The U.S. International Trade Commission on Friday completed its review of a Motorola complaint from April, ruling against an import ban on Apple's iPhone and iPad after finding the devices do not infringe on certain wireless technology patents owned by the Google subsidiary.
In Motorola's second U.S. International Trade Commission complaint against Apple, the company asserts a number of products infringe on seven owned patents pertaining to wireless technologies like location-based reminders, multimedia applications and managing messages and content.
After working to defend against for two weeks of Apple's copying claims, Samsung has gone on the defensive to claim that Apple owes it steep royalties for infringing its 3G standard essential patents, using the same witness called by Google's Motorola Mobility to bring standards essential patent claims against Microsoft.
A federal judge's ruling in Apple v. Motorola Mobility has strengthened the case that parties who provide patents to standards bodies must uphold their commitments to offer licensing under "Fair, Reasonable and Nondiscriminatory" terms.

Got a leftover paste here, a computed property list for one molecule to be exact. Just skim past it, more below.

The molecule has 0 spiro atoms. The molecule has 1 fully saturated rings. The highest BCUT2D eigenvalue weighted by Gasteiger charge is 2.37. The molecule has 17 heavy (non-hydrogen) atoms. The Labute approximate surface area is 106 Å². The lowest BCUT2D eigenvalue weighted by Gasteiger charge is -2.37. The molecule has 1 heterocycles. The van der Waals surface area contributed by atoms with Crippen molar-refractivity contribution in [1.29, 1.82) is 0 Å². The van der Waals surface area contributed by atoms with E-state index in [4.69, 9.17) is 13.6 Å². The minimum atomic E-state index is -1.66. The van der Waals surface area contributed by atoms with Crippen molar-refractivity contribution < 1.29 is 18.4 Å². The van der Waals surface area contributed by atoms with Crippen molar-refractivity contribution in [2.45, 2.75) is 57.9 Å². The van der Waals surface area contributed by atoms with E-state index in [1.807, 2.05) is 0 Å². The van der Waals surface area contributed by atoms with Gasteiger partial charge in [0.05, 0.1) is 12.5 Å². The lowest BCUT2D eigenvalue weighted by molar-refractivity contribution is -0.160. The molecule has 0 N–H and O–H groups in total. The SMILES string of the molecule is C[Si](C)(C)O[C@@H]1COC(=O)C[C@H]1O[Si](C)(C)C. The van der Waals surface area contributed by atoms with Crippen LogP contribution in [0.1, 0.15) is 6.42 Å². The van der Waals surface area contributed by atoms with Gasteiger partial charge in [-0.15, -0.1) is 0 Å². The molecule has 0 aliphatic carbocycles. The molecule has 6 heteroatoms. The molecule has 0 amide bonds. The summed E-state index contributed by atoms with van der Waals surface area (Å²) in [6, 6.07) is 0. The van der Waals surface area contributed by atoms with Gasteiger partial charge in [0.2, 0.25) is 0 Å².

In a letter to the Senate Judiciary Committee, Google asserts that popular patents held by companies like Apple should be considered de facto standards essential, arguing the ubiquitous inventions are just as important to consumers as certified essential properties.
The U.S. International Trade Commission on Monday announced that it will review an April ruling that found certain Apple products to infringe upon a Motorola Wi-Fi patent, possibly leading to an import ban on products utilizing the technology.
A U.S. judge was unimpressed with arguments made by Apple at a Wednesday hearing meant to explain why injunctive relief is a suitable course of action against Motorola in the company's ongoing patent case with the Droid maker.